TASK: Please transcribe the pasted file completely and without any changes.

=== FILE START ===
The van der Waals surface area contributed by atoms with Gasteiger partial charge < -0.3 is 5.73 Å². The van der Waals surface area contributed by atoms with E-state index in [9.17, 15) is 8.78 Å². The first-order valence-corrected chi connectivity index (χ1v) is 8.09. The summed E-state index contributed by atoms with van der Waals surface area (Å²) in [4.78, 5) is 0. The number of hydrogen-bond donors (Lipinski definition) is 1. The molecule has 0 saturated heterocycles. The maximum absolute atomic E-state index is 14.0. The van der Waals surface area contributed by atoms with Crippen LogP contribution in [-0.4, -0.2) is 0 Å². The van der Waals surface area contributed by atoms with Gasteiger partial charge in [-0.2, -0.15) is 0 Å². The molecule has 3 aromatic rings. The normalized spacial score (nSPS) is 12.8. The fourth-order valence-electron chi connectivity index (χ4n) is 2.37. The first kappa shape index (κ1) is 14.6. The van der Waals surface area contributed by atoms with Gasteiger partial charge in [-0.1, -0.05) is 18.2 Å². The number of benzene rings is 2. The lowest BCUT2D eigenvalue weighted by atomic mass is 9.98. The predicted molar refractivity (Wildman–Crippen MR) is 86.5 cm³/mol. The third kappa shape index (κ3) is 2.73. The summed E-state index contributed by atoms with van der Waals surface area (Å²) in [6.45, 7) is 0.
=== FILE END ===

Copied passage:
The van der Waals surface area contributed by atoms with Gasteiger partial charge < -0.3 is 5.73 Å². The van der Waals surface area contributed by atoms with E-state index in [9.17, 15) is 8.78 Å². The first-order valence-corrected chi connectivity index (χ1v) is 8.09. The summed E-state index contributed by atoms with van der Waals surface area (Å²) in [4.78, 5) is 0. The number of hydrogen-bond donors (Lipinski definition) is 1. The molecule has 0 saturated heterocycles. The maximum absolute atomic E-state index is 14.0. The van der Waals surface area contributed by atoms with Crippen LogP contribution in [-0.4, -0.2) is 0 Å². The van der Waals surface area contributed by atoms with Gasteiger partial charge in [-0.2, -0.15) is 0 Å². The molecule has 3 aromatic rings. The normalized spacial score (nSPS) is 12.8. The fourth-order valence-electron chi connectivity index (χ4n) is 2.37. The first kappa shape index (κ1) is 14.6. The van der Waals surface area contributed by atoms with Gasteiger partial charge in [-0.1, -0.05) is 18.2 Å². The number of benzene rings is 2. The lowest BCUT2D eigenvalue weighted by atomic mass is 9.98. The predicted molar refractivity (Wildman–Crippen MR) is 86.5 cm³/mol. The third kappa shape index (κ3) is 2.73. The summed E-state index contributed by atoms with van der Waals surface area (Å²) in [6.45, 7) is 0.